Making the most of mindfulness techniques

CABA wellbeing manager Lucy Whitehall gives an insight into the new buzzword in training, mindfulness, with useful hints about the easiest way to put it into action at work, starting with an afternoon brew - guaranteed to make you relax

Within a short space in time, mindfulness has started to become accepted across the business world as a valuable way for individuals to stay calm, relaxed and focused, even as they work their way through high pressure situations.

This September, CABA is launching a mindfulness course as the organisation believes it has outstanding potential to become a crucial skill for 21st century chartered accountants – and because they have asked for it.

According to the Mental Health Foundation, mindfulness is an ‘integrative, mind-body based approach that helps people change the way they think and feel about their experiences, especially stressful ones. It involves paying attention to our thoughts and feelings so we become more aware of them, less enmeshed in them, and better able to manage them’.

A recent meta study conducted by John Hopkins University in Baltimore showed that mindfulness can help with anxiety, depression and pain. It is a technique backed up by hard science and is an effective way to retrain how your brain processes information.

Within accountancy, mindfulness techniques have been used by Deloitte and, in the wider business community, at Google, Barclays and Harvard Business School.

In practice

If you’d like to get a flavour of how mindfulness works, try these simple exercises, most of which take a minute or less.

The traffic light:

This can be done sitting at your desk, at home or even when actually sitting in your car while it is parked.

First, think of how you behave when you are at a red traffic light. Stop what you are doing and pause for a moment. Take a breath and concentrate on how the air feels entering your body and then leaving as you exhale. Now you’ve had that pause and breathed a little, how do you feel? What’s going on around you?

Just notice and observe your surroundings without judging.

One minute breath:

Set your stop watch or sit in front of a clock and just focus on your breath for the whole of this time.

Notice how the air feels as it enters the nostrils, how it feels cool as you inhale and how it’s a little warmer as you exhale. All you need to do is concentrate on your breath for an entire minute.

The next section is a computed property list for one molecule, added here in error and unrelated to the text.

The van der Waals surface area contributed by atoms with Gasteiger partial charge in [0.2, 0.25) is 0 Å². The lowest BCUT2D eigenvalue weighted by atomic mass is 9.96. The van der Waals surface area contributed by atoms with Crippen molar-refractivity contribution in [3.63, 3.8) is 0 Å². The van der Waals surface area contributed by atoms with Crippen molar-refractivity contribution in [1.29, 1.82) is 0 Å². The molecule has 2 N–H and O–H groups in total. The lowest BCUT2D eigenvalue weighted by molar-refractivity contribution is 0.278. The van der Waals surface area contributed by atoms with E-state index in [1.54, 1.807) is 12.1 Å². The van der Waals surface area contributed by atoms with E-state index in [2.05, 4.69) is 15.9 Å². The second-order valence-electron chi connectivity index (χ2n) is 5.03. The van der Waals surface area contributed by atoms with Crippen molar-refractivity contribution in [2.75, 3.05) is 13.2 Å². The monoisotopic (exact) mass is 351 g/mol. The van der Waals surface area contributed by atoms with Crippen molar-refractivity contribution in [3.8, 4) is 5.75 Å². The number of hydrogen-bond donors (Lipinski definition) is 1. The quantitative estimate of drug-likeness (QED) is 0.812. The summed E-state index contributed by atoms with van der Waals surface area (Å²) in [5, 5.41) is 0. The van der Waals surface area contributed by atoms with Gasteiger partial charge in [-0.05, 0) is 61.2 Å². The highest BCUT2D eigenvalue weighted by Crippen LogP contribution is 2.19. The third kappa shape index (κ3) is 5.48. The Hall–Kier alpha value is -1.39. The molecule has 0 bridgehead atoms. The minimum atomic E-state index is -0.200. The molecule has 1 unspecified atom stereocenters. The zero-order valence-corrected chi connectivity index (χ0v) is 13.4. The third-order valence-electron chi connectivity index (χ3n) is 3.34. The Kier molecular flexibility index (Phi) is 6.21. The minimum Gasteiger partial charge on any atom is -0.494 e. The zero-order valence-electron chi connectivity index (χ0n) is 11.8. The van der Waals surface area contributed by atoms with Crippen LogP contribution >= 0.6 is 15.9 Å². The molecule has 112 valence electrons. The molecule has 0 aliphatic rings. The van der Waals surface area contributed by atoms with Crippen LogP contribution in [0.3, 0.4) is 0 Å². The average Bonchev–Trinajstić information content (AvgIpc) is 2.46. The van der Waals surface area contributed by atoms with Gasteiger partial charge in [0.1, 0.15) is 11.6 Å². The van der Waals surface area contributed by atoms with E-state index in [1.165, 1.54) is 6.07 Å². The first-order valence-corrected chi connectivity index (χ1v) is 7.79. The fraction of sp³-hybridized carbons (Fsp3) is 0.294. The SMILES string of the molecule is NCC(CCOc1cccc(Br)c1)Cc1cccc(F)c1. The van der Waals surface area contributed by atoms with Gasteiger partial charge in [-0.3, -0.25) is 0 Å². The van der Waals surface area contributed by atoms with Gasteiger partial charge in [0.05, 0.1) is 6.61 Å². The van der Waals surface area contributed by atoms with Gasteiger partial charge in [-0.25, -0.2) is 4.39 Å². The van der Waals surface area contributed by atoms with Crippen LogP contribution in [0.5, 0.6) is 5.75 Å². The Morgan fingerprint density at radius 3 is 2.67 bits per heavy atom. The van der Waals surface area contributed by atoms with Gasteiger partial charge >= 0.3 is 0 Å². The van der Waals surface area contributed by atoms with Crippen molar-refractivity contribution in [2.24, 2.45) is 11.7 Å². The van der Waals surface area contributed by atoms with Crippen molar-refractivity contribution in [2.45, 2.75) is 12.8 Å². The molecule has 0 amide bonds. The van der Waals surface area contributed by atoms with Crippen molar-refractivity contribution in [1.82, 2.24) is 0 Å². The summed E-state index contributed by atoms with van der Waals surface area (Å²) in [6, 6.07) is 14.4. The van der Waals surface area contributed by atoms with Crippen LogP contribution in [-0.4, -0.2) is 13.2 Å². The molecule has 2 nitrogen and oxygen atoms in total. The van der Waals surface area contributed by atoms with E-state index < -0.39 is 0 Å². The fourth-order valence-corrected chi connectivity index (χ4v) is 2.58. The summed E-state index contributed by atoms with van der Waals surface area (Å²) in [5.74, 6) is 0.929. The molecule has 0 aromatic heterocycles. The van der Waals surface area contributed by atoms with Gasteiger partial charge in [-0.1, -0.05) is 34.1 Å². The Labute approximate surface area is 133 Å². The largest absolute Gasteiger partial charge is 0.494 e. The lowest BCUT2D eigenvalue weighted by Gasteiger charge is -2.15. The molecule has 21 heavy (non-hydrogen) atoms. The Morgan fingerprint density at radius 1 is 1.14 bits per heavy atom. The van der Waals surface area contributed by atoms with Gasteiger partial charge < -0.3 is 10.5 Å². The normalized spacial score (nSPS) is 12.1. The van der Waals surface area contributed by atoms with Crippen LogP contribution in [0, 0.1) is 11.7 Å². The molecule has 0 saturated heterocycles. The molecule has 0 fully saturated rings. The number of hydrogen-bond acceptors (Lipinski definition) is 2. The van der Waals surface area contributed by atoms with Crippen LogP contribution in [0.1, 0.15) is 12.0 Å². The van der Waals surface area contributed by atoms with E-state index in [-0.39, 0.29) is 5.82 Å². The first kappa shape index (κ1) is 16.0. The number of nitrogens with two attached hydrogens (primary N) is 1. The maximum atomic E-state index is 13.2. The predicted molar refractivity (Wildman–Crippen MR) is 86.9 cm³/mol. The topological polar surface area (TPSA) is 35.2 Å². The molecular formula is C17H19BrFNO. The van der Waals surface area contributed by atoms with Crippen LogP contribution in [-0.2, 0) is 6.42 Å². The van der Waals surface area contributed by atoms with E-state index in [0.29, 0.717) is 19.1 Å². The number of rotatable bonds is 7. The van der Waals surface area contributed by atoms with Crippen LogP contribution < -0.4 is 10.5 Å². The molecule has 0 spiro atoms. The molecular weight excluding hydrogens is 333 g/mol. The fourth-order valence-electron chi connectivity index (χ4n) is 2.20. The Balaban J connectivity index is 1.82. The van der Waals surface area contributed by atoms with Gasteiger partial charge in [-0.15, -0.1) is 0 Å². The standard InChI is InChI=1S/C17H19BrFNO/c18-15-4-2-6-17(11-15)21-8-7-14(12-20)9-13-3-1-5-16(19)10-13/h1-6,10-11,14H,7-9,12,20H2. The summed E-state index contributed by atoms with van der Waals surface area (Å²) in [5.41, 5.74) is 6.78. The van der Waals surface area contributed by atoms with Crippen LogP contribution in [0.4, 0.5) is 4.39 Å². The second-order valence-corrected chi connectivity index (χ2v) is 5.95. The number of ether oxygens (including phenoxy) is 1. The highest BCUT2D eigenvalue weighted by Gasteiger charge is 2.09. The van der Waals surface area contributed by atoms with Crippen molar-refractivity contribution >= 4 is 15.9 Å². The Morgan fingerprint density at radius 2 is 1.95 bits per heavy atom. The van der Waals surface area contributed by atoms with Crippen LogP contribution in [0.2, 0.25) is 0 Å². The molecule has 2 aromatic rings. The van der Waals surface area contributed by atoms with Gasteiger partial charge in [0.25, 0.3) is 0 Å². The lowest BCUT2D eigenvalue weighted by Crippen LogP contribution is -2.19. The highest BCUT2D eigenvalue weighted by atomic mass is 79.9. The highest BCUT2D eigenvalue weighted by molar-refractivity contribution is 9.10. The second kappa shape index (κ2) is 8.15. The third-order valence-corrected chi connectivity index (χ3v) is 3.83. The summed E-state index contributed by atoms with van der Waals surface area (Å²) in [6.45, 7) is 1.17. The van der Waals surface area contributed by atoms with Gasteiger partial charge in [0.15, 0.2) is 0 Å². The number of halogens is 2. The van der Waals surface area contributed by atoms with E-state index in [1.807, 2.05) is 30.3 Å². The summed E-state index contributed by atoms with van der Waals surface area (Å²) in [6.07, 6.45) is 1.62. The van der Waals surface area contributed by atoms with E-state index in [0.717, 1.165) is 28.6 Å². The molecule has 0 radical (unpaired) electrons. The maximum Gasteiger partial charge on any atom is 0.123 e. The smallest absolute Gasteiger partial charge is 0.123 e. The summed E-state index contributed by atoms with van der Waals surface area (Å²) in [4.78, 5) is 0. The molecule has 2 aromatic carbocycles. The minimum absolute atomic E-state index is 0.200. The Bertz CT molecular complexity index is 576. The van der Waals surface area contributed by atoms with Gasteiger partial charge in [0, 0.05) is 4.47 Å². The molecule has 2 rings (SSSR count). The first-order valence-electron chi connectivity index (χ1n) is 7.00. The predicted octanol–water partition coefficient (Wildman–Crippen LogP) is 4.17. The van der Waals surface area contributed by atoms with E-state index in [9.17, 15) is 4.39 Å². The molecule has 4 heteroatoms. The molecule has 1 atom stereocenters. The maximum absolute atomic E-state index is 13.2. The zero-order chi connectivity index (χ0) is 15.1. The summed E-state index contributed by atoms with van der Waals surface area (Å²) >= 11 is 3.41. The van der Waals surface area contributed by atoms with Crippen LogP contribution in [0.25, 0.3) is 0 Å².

Mindful eating:

Get rid of distractions like the TV, newspaper, mobile phone or radio, and sit down to eat.

You can use almost any food as long as you give it your full attention.

How does it smell? What colour is it? What are the textures like? How do you cut it? Chew slowly and really savour your meal. Notice how it tastes different.

A mindful cup of tea:

As is well established in the Far East, making and drinking tea can be a profoundly relaxing experience.

Notice the weight of the kettle as you fill it with water, listen to the sound of the water as it runs from the tap, how the light bounces off the steam.

Sit down and reward yourself with a mindful cup of tea as you notice the heat, the taste and the different flavours as you swallow

Listen to the sounds of the water in the kettle as it comes to the boil. Stay in the present as you prepare your cup and the tea bag.

Watch as you pour the boiling water onto the bag, how it floats as the steam swirls upwards. Then sit down and reward yourself as you notice the heat, the taste of the tea and the different flavours as you swallow.

Mindful walking:

The next time you’re walking, notice what’s going on around you – the light, the sky and the trees. Feel the ground under your feet, your breath as you walk, notice the buildings and your fellow pedestrians. Remain in the present as you head towards your destination. Feel the wind on your face and notice what is different when you arrive at your destination.

CABA is offering a free one-day course that enables delegates to understand how mindfulness techniques can improve their ability to cope with pressures in the workplace or at home, manage anxiety or depression, boost their concentration and energy levels, and improve decision making. www.caba.org.uk/courses

Lucy Whitehill is CABA wellbeing manager www.caba.org.uk

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